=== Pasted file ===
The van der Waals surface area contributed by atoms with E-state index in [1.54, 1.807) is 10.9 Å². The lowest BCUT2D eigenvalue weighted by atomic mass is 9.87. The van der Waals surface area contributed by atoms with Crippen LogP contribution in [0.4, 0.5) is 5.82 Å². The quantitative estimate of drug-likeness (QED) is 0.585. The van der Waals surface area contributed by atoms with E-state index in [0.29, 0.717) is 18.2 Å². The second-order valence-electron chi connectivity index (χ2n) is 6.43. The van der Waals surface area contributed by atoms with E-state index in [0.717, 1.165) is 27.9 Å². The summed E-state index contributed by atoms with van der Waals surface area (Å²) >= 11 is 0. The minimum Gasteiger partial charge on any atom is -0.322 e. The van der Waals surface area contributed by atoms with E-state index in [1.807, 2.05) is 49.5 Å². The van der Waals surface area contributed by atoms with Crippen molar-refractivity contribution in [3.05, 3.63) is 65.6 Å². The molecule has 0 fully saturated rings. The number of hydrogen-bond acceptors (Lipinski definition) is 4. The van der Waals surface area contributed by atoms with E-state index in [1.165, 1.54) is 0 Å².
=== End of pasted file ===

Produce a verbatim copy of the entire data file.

The van der Waals surface area contributed by atoms with E-state index in [1.54, 1.807) is 10.9 Å². The lowest BCUT2D eigenvalue weighted by atomic mass is 9.87. The van der Waals surface area contributed by atoms with Crippen LogP contribution in [0.4, 0.5) is 5.82 Å². The quantitative estimate of drug-likeness (QED) is 0.585. The van der Waals surface area contributed by atoms with E-state index in [0.29, 0.717) is 18.2 Å². The second-order valence-electron chi connectivity index (χ2n) is 6.43. The van der Waals surface area contributed by atoms with E-state index in [0.717, 1.165) is 27.9 Å². The summed E-state index contributed by atoms with van der Waals surface area (Å²) >= 11 is 0. The minimum Gasteiger partial charge on any atom is -0.322 e. The van der Waals surface area contributed by atoms with E-state index in [1.807, 2.05) is 49.5 Å². The van der Waals surface area contributed by atoms with Crippen molar-refractivity contribution in [3.05, 3.63) is 65.6 Å². The molecule has 0 fully saturated rings. The number of hydrogen-bond acceptors (Lipinski definition) is 4. The van der Waals surface area contributed by atoms with E-state index in [1.165, 1.54) is 0 Å².